Think you might have a bad RAM module in your PC? Freeware utility MemTest86+ will run a memory diagnostic to help you find out. Before I explain more, a true story...
A few days ago my laptop froze up in a scary way: the screen turned into a mosaic of lines, boxes, and other visual oddities. I powered down, rebooted, and got back to work - only to encounter the same lockup about 20 minutes later. Uh-oh.
This wasn't some Windows glitch or malware infection, which would have resulted in the usual error messages or flaky system behaviour. No, this was almost certainly a hardware problem. The laptop in question was a couple years old, and it had banged around a fair bit inside my backpack. Maybe the screen was starting to go?
Then I remembered that just a couple weeks earlier, I'd installed a new RAM module, raising the total system memory from 2GB to 4GB. Aha, I thought, that has to be it: bad RAM.
My first troubleshooting step was to remove the new module, then run the system and see if it locked up again. It didn't. That's when I decided to bring in MemTest86+, to help me determine if the new module was indeed faulty.
In the old days, running MemTest86+ meant burning it to a blank CD and booting the system from it - a huge hassle any way you slice it, and a potentially ineffective solution for laptops that lack optical drives.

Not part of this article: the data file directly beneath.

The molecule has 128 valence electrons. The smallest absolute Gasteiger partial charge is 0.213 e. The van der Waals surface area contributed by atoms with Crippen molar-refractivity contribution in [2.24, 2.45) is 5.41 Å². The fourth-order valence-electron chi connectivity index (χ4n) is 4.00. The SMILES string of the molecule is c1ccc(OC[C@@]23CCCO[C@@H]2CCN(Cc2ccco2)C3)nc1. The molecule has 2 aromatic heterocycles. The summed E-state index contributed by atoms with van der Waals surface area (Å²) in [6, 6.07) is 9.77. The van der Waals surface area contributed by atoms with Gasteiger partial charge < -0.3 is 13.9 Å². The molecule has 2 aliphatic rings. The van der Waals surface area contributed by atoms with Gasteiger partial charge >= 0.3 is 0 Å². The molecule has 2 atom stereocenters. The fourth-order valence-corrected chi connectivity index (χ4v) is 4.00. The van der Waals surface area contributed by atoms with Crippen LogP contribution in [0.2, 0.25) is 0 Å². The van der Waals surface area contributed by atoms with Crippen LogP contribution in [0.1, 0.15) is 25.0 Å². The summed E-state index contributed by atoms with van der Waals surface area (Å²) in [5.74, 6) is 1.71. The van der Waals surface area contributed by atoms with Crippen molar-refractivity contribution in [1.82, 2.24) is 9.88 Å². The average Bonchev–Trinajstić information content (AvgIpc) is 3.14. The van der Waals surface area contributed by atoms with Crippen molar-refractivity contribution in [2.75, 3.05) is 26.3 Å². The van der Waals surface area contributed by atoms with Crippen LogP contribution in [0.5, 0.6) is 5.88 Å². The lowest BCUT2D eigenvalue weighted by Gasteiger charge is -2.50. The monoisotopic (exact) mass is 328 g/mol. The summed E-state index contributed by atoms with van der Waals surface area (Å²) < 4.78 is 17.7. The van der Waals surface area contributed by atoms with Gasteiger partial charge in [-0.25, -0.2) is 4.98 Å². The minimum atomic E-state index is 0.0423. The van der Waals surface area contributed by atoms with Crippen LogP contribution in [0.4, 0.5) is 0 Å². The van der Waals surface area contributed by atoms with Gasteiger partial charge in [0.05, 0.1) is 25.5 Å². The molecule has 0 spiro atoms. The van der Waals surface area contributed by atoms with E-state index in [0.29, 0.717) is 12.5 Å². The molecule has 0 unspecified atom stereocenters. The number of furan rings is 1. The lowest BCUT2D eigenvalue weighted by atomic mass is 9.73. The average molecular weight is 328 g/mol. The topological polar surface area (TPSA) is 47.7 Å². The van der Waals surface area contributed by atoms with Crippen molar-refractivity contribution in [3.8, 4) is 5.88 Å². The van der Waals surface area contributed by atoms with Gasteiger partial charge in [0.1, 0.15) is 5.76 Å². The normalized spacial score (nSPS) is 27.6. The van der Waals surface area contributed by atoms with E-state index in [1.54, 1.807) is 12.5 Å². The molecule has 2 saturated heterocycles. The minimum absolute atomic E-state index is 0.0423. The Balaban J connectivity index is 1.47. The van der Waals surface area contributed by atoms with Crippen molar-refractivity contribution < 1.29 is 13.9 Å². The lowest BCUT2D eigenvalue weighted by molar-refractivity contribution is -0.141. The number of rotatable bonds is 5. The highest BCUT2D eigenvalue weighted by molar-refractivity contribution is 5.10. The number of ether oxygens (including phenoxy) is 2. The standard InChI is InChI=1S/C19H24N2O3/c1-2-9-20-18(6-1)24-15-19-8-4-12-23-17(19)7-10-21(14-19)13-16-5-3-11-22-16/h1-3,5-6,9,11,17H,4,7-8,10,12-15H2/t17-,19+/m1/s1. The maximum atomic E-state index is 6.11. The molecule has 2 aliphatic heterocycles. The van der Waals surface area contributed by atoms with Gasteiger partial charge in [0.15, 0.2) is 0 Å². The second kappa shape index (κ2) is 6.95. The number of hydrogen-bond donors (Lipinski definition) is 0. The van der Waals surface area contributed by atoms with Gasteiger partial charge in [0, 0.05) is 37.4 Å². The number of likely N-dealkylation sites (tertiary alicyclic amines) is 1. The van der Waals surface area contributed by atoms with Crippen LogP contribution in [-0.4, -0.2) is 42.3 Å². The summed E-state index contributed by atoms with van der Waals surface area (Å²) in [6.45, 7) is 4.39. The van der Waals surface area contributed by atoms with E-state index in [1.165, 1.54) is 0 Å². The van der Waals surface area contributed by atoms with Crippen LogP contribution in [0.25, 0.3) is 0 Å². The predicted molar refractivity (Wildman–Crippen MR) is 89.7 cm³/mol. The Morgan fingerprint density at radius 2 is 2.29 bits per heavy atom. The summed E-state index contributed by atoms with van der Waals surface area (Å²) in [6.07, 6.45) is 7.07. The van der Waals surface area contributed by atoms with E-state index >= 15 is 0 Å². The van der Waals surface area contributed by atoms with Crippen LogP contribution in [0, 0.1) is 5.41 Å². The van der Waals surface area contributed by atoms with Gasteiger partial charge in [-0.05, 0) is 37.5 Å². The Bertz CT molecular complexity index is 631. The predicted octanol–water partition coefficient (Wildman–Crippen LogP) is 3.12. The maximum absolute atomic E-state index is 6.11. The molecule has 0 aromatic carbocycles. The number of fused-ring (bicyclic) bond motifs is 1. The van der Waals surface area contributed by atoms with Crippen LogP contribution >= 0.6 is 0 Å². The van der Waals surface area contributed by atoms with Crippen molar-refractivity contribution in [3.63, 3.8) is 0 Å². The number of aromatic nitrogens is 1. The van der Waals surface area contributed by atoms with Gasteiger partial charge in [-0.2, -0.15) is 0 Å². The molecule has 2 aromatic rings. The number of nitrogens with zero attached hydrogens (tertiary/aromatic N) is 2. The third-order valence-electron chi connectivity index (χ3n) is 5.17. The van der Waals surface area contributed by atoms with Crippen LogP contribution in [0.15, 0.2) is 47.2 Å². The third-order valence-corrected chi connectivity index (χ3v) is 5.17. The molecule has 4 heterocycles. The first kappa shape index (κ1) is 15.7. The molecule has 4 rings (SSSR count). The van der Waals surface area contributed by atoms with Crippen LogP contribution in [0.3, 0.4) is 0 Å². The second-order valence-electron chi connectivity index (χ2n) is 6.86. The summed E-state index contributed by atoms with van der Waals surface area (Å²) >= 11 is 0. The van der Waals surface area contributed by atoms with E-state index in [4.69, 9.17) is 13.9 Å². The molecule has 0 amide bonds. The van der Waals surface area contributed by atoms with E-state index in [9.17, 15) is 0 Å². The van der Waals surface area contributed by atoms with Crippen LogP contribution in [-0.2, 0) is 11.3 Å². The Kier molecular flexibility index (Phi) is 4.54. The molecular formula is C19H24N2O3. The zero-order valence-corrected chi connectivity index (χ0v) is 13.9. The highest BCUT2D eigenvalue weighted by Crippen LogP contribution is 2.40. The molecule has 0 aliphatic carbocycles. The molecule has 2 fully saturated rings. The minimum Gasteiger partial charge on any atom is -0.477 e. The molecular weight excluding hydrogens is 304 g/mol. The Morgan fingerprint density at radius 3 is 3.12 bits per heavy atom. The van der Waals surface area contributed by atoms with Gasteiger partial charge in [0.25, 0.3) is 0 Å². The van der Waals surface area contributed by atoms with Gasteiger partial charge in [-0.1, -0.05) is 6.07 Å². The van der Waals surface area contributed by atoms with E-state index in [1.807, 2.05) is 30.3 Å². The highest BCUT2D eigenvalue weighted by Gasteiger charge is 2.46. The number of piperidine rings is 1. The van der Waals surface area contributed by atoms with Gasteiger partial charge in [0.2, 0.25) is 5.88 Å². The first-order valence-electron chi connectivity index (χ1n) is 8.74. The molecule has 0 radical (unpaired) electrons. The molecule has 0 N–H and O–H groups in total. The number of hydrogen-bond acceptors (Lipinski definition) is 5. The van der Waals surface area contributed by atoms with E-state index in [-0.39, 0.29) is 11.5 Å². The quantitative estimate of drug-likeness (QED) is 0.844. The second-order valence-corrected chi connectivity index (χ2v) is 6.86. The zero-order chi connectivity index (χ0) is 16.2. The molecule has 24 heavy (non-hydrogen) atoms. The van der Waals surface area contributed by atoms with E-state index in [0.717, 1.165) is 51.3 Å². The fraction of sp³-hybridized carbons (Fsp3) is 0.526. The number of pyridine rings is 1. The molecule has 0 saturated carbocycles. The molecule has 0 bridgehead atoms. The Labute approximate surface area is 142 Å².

Fortunately, there's now a flash-drive version that's a snap to install and use. Just find any old drive (size doesn't matter; the utility is all of 125K), then download and run the "Auto-installer for USB Key." Do note that this will require wiping the drive, so make sure you don't have anything important on it.
Then just reboot your PC with the flash drive inserted. (You may need to hit the BIOS or load a boot menu at startup to make sure the system boots from the drive.) MemTest86+ will start testing immediately, and report any errors it finds. (The entire suite of tests can take a while to complete.)
MemTest isn't the most user-friendly utility on the planet (a lot of the data and commands are Greek to me), but ultimately it can answer the question of whether or not you have bad RAM. If you do, it's a very likely explanation for frequent Blue Screens of Death and other system glitches.
Interestingly, MemTest found no errors in my RAM. And ever since reinstalling the new RAM module, the system hasn't crashed again. So I now think that the module wasn't properly seated the first time, or perhaps got nudged loose by all my jostling. Time will tell.
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